Summer memories are special. Most of us should remember school assignments where we had to write about our summer vacation. Some of us took trips to exotic places, some stayed at home enjoying the local scene and actually some of us worked the entire summer. There is not one of us that could not narrate a unique memorable event that happened some summer long ago or a more recent summer event. All those memories are the fabric of American society.
If you will indulge me I am going to relate a very recent summer experience that might not be the type of summer memory that you might have tucked away in your mind.
To set the scene my wife Irene welcomed our three grandsons from Buffalo to spend a week with us each summer. A much needed visit for us and a respite for the parents of 10 year old twin boys and their 5 year old brother. We also include our 7 year old granddaughter and her 5 year old brother on the various scheduled events, Two days at beautiful Putnam County Veterans Memorial Park were on the list of things to do. Bike and scooter riding and 2 trips to Kent Recycling were also weaved into the daily to do list. The movie “The BFG” was part of the busy week. (I highly recommend that movie).
By the end of the week we packed the 3 Buffalo boys up and waved good bye to their cousins and began our (sorry about this) “shuffle to off to Buffalo. It was a slow shuffle. With stops at Howe Caverns, watching fireworks from the lawn of our motel in Cobleskill , bowling a few frames, mining for Herkimer Diamonds and several hours in motel pools. A well rounded and busy shuffle.
Why the long tedious diary of two Grandparents? Well the experience happened during the shuffle but I wanted to brag a bit about what we did with our grandchildren prior to my summer experience that I wish to relate. The experience happened at 7:00 AM at the Inn at Cobleskill while I was waiting for the boys to wake up to continue the shuffle. I was reading an article in a local newspaper the “Daily Star” of Oneonta. It was in the Lifestyle Section that I met the Bozanic clan.
In a time period where people need safe spaces, where college students claim undue stress because the name of a person running for president is scrawled on the sidewalk where every one receives a trophy it is time to “Meet the Bozanic Family”.
The parents John from Croatia and Marta from the Czech Republic were married in 1921. In 1933 they bought a farm in Worchester, NY and moved there with their 5 children. By 1942 there were 11 children but a major trauma to the family occurred with the birth of the 12th child. Marta was in distress with the birth of number 12. While they tried to walk the 3 miles to the doctors in a blizzard they were forced to turn back to the farm where she gave birth but passed away 2 days later. John was determined to raise his children and did so. Each daughter remembers being coming the mother figure after the oldest daughter moved out. They had no running water or electricity. To bathe they filled up a big washtub and the oldest to youngest took turns bathing.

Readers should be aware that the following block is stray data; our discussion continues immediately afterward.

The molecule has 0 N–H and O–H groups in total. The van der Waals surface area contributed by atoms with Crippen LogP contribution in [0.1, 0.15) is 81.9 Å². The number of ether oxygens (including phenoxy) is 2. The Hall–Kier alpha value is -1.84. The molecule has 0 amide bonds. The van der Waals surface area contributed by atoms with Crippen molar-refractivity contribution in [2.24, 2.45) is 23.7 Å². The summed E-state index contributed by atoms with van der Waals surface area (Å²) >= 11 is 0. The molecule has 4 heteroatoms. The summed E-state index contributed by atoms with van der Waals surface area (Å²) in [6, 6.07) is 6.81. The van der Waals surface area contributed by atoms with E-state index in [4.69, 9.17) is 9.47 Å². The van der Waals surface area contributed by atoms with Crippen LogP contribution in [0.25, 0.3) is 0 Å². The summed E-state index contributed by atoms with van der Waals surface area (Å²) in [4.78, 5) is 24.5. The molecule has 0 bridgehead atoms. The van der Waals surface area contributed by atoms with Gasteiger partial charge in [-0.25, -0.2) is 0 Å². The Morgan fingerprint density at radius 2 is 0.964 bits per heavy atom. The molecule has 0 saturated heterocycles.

Ten years later another disaster struck the Bozanics. A tractor turned over on top of the father and crushed him to death. They were now without parents. Six were still living at home. An older sister and her husband became legal guardians and a 19 year old brother remained on the farm to help run what had transitioned from a dairy farm to a
cauliflower farm. They remained together and worked together. School was their respite from the toils and tribulations of their everyday life.
They remember the hard work and hard times, they remember that one of the
bonuses of school were real toilets but they also remember there was no whining. Now where does this lead us? To the Bozanics as adults. All 12 graduated from High School. Many went into the military. All weresuccessful.
Nick-got a chance to play for the NY baseball Giants and went on to manage a farm, Zita –was the 1st woman radio operator at La Guardia Airport, John worked on Apollo 13 as an electrical engi-neer, Mary-wrote and composed songs, Anne and Emily-became accomplished musicians, George-became a school teacher, Jean-ette-toured the country with the Air Force Band and earned a PhD from UCLA, Vera -joined the Air Force, Helen –is a Justice of the Peace, Don-worked for Westinghouse and holds many pa-tents in electron spin echo frequency, Larry worked for Ford and helped open Ford’s China facility.
Only six survive today but brother Donald offers this sage advice to the youth of today: “look around and see what you can do to improve the world…don’t just think about what you can do to make yourself feel better”.
Sage advise indeed to all of those cowering in their safe spaces.